By Josh Boak
Vice President Kamala Harris said Thursday that federal agencies are taking new steps to stop racial discrimination in appraising home values by proposing a rule intended to ensure that the automated formulas used to price housing are fair.
“Everyone should be able to take full advantage of their aspiration and dream of owning a home," Harris told reporters on a telephone call.
Announcement of the proposed rule comes a year after the administration laid out a plan to stop appraisers from systemically undervaluing the homes of Black people and other underrepresented groups. Low appraisals make it harder for these homeowners to build wealth and access home equity lines of credit, worsening racial inequality. Appraisers help to determine the value of a home so buyers can receive a mortgage.
The extent of the discrimination by appraisers can be massive, in some instances more than halving the value of a property. In Indianapolis, one Black homeowner found the appraised value of her home jumped to $259,000 from $125,000, after she declined to disclose her race on her application and removed all family photos and African American art in the home.
Because many financial institutions and mortgage companies use formulas to judge the value of a home, the proposed rule would set out new standards to prevent discrimination. Companies that rely on appraisals would need to adopt policies to improve the accuracy of their appraisals, stop data manipulation and avoid conflicts of interest.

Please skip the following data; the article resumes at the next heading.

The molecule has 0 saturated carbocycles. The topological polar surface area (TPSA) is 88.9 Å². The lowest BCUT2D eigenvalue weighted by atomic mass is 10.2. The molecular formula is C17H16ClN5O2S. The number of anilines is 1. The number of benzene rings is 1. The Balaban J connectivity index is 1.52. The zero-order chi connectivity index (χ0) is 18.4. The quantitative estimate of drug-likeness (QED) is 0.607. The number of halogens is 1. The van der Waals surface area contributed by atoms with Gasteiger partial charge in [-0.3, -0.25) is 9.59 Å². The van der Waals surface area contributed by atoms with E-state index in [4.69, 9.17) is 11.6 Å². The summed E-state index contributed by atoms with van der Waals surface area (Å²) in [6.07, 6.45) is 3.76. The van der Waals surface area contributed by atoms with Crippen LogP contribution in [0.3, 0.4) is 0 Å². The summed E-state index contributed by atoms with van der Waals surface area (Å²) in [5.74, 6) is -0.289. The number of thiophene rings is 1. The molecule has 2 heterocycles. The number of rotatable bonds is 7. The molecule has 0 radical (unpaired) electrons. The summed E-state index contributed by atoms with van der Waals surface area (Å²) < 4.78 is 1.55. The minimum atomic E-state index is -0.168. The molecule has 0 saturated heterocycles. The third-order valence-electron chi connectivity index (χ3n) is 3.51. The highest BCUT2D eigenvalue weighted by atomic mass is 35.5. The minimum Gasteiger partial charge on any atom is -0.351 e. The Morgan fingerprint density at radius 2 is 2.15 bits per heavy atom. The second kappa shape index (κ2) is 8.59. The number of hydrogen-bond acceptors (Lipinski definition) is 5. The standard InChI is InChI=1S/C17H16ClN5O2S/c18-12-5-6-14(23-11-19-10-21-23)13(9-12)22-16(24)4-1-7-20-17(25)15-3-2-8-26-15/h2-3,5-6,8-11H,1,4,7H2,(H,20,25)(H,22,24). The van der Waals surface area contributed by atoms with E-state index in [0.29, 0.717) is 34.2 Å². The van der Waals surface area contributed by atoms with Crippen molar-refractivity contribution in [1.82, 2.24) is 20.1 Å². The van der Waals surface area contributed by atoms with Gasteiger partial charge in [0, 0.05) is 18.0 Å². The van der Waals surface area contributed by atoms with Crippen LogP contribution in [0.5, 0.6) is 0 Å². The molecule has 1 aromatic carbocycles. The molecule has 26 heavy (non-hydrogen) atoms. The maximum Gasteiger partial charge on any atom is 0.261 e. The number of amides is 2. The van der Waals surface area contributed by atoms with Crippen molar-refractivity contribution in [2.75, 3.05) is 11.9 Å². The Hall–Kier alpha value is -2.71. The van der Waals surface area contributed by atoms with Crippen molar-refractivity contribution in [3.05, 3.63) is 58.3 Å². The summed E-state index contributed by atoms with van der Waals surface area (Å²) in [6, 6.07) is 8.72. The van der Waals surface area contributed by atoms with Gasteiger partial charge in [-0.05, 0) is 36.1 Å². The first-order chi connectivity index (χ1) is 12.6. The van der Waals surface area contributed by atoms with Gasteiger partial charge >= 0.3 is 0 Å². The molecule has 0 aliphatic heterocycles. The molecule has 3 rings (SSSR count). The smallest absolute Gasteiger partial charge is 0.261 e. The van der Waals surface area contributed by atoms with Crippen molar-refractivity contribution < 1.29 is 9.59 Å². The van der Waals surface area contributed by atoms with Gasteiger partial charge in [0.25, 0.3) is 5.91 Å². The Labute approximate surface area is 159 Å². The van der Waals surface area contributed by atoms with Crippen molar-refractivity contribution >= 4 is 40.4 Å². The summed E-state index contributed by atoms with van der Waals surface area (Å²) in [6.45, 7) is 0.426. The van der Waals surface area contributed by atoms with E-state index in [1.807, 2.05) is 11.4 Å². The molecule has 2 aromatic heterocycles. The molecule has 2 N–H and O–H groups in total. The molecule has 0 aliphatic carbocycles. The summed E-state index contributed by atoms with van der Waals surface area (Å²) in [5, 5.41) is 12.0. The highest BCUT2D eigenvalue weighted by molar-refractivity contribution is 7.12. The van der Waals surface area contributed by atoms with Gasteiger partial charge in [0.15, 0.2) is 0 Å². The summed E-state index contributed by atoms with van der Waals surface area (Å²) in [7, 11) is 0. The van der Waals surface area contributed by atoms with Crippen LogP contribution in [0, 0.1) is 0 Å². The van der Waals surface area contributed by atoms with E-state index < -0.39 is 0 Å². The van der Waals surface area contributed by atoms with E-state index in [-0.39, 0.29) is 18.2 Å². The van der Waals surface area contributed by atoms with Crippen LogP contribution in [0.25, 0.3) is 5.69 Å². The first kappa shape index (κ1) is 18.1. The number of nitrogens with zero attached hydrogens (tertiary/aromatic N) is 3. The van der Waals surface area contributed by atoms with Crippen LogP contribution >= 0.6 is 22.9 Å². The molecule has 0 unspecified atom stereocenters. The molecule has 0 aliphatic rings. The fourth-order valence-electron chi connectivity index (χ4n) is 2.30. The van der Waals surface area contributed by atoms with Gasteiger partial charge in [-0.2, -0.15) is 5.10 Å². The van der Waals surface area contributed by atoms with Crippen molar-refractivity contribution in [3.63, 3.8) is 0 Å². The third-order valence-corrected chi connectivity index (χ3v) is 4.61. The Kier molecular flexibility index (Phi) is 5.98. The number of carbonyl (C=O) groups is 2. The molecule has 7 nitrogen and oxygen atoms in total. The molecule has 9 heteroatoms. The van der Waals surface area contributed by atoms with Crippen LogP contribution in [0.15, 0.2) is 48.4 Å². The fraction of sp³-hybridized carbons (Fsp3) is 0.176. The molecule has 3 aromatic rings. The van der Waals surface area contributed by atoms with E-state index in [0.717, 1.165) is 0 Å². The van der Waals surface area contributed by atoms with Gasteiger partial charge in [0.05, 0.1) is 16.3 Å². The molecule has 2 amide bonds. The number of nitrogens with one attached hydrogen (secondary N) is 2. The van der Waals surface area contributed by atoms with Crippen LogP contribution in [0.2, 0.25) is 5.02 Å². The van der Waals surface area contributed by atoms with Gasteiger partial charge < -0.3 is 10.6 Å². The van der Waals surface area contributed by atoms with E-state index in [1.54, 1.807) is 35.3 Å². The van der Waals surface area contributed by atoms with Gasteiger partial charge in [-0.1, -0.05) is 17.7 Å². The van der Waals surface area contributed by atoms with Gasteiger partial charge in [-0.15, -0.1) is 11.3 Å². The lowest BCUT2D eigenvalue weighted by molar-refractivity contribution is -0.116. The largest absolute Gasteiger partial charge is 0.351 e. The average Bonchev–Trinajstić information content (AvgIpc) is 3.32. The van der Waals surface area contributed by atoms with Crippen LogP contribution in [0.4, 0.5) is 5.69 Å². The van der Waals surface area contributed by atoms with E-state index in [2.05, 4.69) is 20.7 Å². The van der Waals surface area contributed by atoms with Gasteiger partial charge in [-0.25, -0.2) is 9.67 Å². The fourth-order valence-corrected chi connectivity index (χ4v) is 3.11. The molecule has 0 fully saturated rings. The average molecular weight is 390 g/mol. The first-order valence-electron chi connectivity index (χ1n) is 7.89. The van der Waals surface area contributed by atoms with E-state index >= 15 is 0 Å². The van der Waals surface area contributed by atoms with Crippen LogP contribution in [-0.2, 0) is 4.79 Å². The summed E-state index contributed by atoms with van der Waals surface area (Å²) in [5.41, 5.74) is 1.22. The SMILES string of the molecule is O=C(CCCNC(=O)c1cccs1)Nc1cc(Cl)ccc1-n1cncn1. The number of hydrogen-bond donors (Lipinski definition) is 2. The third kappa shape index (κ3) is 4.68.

The proposed rule would have a 60-day comment period.
The Biden administration is also having federal agencies make it easier for homebuyers to appeal racial bias in appraisals and is providing the public with more data in order to increase transparency. The administration is also seeking to make it easier for people in underrepresented groups to become appraisers.
In June 2021, President Joe Biden announced the formation of the Interagency Task Force on Property Appraisal and Valuation Equity, known as PAVE, to address the challenge of bias in appraisals.